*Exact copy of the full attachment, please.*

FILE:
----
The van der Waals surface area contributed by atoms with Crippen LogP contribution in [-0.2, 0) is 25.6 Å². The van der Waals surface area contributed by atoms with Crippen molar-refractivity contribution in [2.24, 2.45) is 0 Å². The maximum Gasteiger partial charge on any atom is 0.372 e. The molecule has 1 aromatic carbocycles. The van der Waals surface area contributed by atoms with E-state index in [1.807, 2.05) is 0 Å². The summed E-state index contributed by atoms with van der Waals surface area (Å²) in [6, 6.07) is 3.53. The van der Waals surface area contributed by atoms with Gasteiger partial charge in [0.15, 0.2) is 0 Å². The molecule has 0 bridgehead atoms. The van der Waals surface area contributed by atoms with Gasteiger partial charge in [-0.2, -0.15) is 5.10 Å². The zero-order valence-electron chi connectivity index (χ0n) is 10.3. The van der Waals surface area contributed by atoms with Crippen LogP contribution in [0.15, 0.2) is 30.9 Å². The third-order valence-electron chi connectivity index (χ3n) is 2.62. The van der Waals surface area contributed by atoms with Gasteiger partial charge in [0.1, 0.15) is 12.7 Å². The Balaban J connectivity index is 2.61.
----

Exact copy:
The van der Waals surface area contributed by atoms with Crippen LogP contribution in [-0.2, 0) is 25.6 Å². The van der Waals surface area contributed by atoms with Crippen molar-refractivity contribution in [2.24, 2.45) is 0 Å². The maximum Gasteiger partial charge on any atom is 0.372 e. The molecule has 1 aromatic carbocycles. The van der Waals surface area contributed by atoms with E-state index in [1.807, 2.05) is 0 Å². The summed E-state index contributed by atoms with van der Waals surface area (Å²) in [6, 6.07) is 3.53. The van der Waals surface area contributed by atoms with Gasteiger partial charge in [0.15, 0.2) is 0 Å². The molecule has 0 bridgehead atoms. The van der Waals surface area contributed by atoms with Gasteiger partial charge in [-0.2, -0.15) is 5.10 Å². The zero-order valence-electron chi connectivity index (χ0n) is 10.3. The van der Waals surface area contributed by atoms with Crippen LogP contribution in [0.15, 0.2) is 30.9 Å². The third-order valence-electron chi connectivity index (χ3n) is 2.62. The van der Waals surface area contributed by atoms with Gasteiger partial charge in [0.1, 0.15) is 12.7 Å². The Balaban J connectivity index is 2.61.